And of course whatever works for consenting adults is their own business. If players can manage superhuman dedication to their sport and also juggle career, education and family, not to mention the business of living the best years of their lives, then good luck to them.
But reports of an up to 75 per cent drop-off rate in participation between the ages of 21 and 26 suggest a lot of people come to the conclusion that something has to give so not surprisingly the demands of what is essentially a hobby get cast aside.
Last week half a dozen Waterford senior footballers indicated they couldn’t meet the requirements needed to play for their county anymore. This is becoming more and more common as amateur sportspeople decide, for various reasons, that enough is enough.
Separately last week came a report from the Economic and Social Research Institute into the lives of senior inter-county players tagged ‘Safeguarding Amateur Athletes.’
Sure enough it prompted ‘tut-tut’ headlines about nearly nine out of 10 players ‘binge-drinking’ during their off season. Three out of four apparently go completely Charlie Sheen by having the nerve to indulge during pre-season too.
Considering the season that’s in it coverage of these figures oozed a curious sanctimony and almost invariably didn’t bother pointing out that binge-drinking is defined as six units of alcohol or more.
That’s three pints to you and me, barely enough to wet the whistle of many of the finger-waggers and hardly qualifying as any kind of debauch for young, fit athletes who might dare to pursue a similar sort of social life to their peers.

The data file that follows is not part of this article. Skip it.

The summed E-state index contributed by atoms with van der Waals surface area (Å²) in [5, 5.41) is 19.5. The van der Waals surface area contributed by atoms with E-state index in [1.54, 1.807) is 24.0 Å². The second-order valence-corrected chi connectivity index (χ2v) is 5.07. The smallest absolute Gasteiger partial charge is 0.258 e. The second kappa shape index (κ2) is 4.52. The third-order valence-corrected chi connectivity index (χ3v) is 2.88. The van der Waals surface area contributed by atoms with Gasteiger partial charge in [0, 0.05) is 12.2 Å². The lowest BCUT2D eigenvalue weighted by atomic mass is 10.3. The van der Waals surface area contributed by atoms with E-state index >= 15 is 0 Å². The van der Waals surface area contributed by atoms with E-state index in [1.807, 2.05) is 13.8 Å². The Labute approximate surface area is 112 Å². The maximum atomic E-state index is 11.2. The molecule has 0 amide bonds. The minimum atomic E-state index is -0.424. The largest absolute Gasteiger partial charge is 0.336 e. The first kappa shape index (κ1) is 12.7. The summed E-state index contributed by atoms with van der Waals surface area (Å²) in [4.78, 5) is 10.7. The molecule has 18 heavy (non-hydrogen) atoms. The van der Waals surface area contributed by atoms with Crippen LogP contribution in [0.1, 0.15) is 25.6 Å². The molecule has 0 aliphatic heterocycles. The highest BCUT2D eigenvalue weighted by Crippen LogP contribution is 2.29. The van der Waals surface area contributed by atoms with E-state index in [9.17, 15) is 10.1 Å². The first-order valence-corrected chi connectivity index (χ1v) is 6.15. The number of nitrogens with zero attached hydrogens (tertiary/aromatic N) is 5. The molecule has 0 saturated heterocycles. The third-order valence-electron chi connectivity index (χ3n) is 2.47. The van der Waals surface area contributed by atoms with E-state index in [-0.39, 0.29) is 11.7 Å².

Professional rugby and soccer players are allowed indulge during their season but GAA players are seemingly expected to behave with monastic restraint even during off-season.
It’s reflective of the demands required to be competitive at the top level, demands which are surely unsustainable in terms of juggling the GAA’s core voluntary credo with the reality of elite competition.
The reality on the ground in Irish racing for instance is that being a top amateur jockey is a full-time job. The demands of being a top GAA player increasingly mean it’s becoming a full-time job too.
It means the Gaelic Players Association is on firm ground when arguing that while no one wants pay for play, players shouldn’t have to pay to play. That’s largely a financial tot but the demands on players means there’s also a personal cost.
Talking recently to a number of former inter-county stars that didn’t retire in the dark ages they were all unanimous in being grateful for their playing days being in the past.
An element of nostalgia might be involved in that but not enough to counter the argument that it’s a poor look-out for any amateur pursuit when it creates a culture which requires Christmas to be reduced to another date in the gym.
It’s little wonder more and more opt out, choosing instead to live a life the rest of us might recognise. That might be regressive in sporting terms but right now progress looks a joyless pursuit.